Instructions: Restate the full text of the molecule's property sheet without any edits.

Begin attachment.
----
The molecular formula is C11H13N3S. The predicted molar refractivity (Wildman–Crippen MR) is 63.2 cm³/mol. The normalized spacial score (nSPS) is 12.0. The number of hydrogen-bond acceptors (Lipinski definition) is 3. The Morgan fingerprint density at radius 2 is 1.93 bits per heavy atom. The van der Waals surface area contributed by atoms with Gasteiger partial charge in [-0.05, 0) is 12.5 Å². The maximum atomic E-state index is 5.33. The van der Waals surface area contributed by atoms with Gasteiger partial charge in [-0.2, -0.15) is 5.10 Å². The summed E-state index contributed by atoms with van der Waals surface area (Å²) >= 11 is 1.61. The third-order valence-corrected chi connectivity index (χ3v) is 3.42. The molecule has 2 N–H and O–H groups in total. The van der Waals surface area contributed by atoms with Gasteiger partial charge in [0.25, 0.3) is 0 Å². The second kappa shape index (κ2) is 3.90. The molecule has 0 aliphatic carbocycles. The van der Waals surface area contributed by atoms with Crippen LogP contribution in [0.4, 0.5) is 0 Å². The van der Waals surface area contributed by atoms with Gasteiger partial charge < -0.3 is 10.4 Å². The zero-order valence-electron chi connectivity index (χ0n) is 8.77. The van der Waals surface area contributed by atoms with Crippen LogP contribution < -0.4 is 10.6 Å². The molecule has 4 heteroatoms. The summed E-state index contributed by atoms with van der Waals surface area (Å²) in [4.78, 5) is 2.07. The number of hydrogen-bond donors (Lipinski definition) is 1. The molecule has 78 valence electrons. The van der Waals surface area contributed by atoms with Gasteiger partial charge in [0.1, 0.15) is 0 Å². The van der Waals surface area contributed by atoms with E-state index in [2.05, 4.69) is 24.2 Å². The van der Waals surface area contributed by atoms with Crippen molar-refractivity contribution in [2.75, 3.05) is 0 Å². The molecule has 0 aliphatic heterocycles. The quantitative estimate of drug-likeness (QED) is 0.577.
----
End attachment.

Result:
The molecular formula is C11H13N3S. The predicted molar refractivity (Wildman–Crippen MR) is 63.2 cm³/mol. The normalized spacial score (nSPS) is 12.0. The number of hydrogen-bond acceptors (Lipinski definition) is 3. The Morgan fingerprint density at radius 2 is 1.93 bits per heavy atom. The van der Waals surface area contributed by atoms with Gasteiger partial charge in [-0.05, 0) is 12.5 Å². The maximum atomic E-state index is 5.33. The van der Waals surface area contributed by atoms with Gasteiger partial charge in [-0.2, -0.15) is 5.10 Å². The summed E-state index contributed by atoms with van der Waals surface area (Å²) >= 11 is 1.61. The third-order valence-corrected chi connectivity index (χ3v) is 3.42. The molecule has 2 N–H and O–H groups in total. The van der Waals surface area contributed by atoms with Gasteiger partial charge in [0.25, 0.3) is 0 Å². The second kappa shape index (κ2) is 3.90. The molecule has 0 aliphatic carbocycles. The van der Waals surface area contributed by atoms with Crippen LogP contribution in [0.4, 0.5) is 0 Å². The van der Waals surface area contributed by atoms with Gasteiger partial charge < -0.3 is 10.4 Å². The zero-order valence-electron chi connectivity index (χ0n) is 8.77. The van der Waals surface area contributed by atoms with Crippen LogP contribution < -0.4 is 10.6 Å². The molecule has 4 heteroatoms. The summed E-state index contributed by atoms with van der Waals surface area (Å²) in [4.78, 5) is 2.07. The number of hydrogen-bond donors (Lipinski definition) is 1. The molecule has 78 valence electrons. The van der Waals surface area contributed by atoms with Gasteiger partial charge in [0.1, 0.15) is 0 Å². The van der Waals surface area contributed by atoms with E-state index in [2.05, 4.69) is 24.2 Å². The van der Waals surface area contributed by atoms with Crippen molar-refractivity contribution in [2.75, 3.05) is 0 Å². The molecule has 0 aliphatic heterocycles. The quantitative estimate of drug-likeness (QED) is 0.577.